nobody wanted to put much
money into it. But when it begins
to be thought of as a biological
disease, then people become will-
ing to support its findings
North Carolina lawmakers
adopted a series of measures this
term giving the state park system
� last among the 50 states in per-
capita funding � a higher prior-
ity than before, a state senator
says.
Key among the measures is
the State Parks Act, which calls
for developing a master plan
placing a state park withing 50
miles of every North Carolina
resident.
Sen. Henson Barnes, D-Wayne,
said Friday the problem is par-
ticularly acute in the Piedmont,
since most of the state's 42 parks
are in the eastern or western parts
of the state. Bames was in Greens-
boro to address a state conference
of local parks and recreation
advisory board members.
'The state has been in the park
business since 1915, but it has not
been high profile at the state
Legislature said Barnes, who is
chairman of the State Parks Study
Commission.
The parks act also requires the
Department of Natural Re-
sources and Community Devel-
opment to take an inventory of
every state park and notify the
General Assembly of their needs.
In addition, the Legislature
appropriated $25 million to buy
park land and agreed to limit the
liability of landowners across
whose property the state's pro-
posed mountains-to-the-sea trail
will pass.
Most of the $25 million alloca-
tion will be used to buy land at
existing parks, but $2 million al-
ready has been spent to acquire
land for a new park at Lake James
near Morganton, Barnes said.
The mountains-to-the-sea trail,
which will pass through Greens-
boro, is about 25 percent com-
plete, Bames said. State officials
hope the trail, planned as the
longest state-owned trail in the
nation, will be finished within 10
years.
The mountains-to-the-sea trail
is a stat "greenway" � a natural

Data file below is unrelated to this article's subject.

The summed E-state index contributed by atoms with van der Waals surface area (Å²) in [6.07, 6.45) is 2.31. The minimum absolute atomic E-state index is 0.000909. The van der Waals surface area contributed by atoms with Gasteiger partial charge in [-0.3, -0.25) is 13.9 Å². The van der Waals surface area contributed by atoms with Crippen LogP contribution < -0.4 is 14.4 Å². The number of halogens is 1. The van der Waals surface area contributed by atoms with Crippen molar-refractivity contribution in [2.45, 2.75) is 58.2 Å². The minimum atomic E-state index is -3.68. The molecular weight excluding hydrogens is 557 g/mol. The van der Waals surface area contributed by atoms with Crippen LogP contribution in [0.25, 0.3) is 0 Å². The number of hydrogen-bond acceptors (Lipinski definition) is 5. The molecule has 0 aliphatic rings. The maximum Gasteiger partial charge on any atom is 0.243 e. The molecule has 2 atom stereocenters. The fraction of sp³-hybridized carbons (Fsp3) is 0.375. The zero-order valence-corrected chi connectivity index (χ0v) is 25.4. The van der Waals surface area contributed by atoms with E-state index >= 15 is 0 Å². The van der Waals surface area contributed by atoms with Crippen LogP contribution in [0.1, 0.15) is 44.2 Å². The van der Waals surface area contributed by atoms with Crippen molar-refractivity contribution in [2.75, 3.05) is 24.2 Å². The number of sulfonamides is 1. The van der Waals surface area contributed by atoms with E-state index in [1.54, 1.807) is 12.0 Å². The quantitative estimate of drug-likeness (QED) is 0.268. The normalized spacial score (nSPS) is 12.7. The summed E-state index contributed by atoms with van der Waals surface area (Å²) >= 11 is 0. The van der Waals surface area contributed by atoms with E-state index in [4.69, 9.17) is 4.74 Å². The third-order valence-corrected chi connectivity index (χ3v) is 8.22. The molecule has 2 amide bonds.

corridor making it possible for
hikers to walk long distances
with little contact from motor
vehicles.
"Americans need it (a green-
way) closer to them because
we're becoming more urban-
ized said Mary Jane Pugh, assis
tant secretary of the Departmeni
of Natural Resources and Com
munity Development. She saic
urbanized society needs such
corridors so people can move
easily from place to place without
having to deal with motor vehicle
traffic.
Several North Carolina mu-i
nicipalities, including Greens-
boro, have developed their own
greenway master plans calling
for webs of natural corridors link
ing city parks.
I
I
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Suite 8 A, Parliament Place
I (Directly Behind Farm Fresh)
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FAMILY BUFFET
500 W Grwnville Blvd
n
355-2172
3207 Nuat Blvd.
New Bern
Banquet Facilities Available

We're doing our
part to meet the
student's budget"
ECU Students Get 10 Off With I.D.
LUNCH DINNER
$3'89 featurim $4-89
(wDi�count jeaiunng (woitcoum
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Help Yourself Home
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'

14
Tl IE EAST CAROLINIAN AUGICT27 1987
COMICS
BLOOM COUNTY

, Tf" �
K
III1III1IIITTTTTTTTTY
by Berke Breathed Overkill For Breakfast By FRIEDRICH
H �V -V
Kb
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spep'
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Christensen h
of Pirate offei
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By GEORGE OSBORNI
The I at arolin i
which sputtered througl a I
pointing 1986sea �
the grid thisfal witl an ��
sive coordii : �
air and gr ui .
Clydehnstensen I
enter hi st
assistant ar.J firsta
coordinator, has I
tions of I - .
"Last vear
to run m
really effective
r tl
THE VAMPIRE
� V.
'�
Si
said. "This yea
to throw for a 1
have to run for a
"S year
ECU will again u
and-s
rate coa hing staff ii
for the first time last a
complex
shoot u-
ety of doul i �
Since taking . -
signal caller - i .
iored the schei I fit
personnel.
W e hav simplil � ��
sive game an Ibi � .
the collegia .
said. "Tins vear �
little more motion ai
the I forrr il
W
jjOVD 1W
-ft ��
K.
4 VS
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by Mklver
icvcrAiiv
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ill team
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Walkin'The Plank
HV�tfhl 177773,
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Campus Comics
'(3CC"ByE 5A
3 w REL"WOJ
fej
ByBARBOUR
o
aahmT'
n'N
-
edition.
By TIM CHANDLER
Sports Editor
Virgin Tch football
be watching Frank Be
closelv this season.
The first-year coach 11
ray State has some t. ug
fill. Last season : j
the Hokies to their r
ever, as they fir
ord of 9-2-1. Included in
a dramatic victory ovc rv.
in the Peach Bowl.
Doolev. however afl
conflicts with the St
ministration, is n
Wake Forest lr -
he hopes to put the I
the map.
When the unr.
Beamer he became tl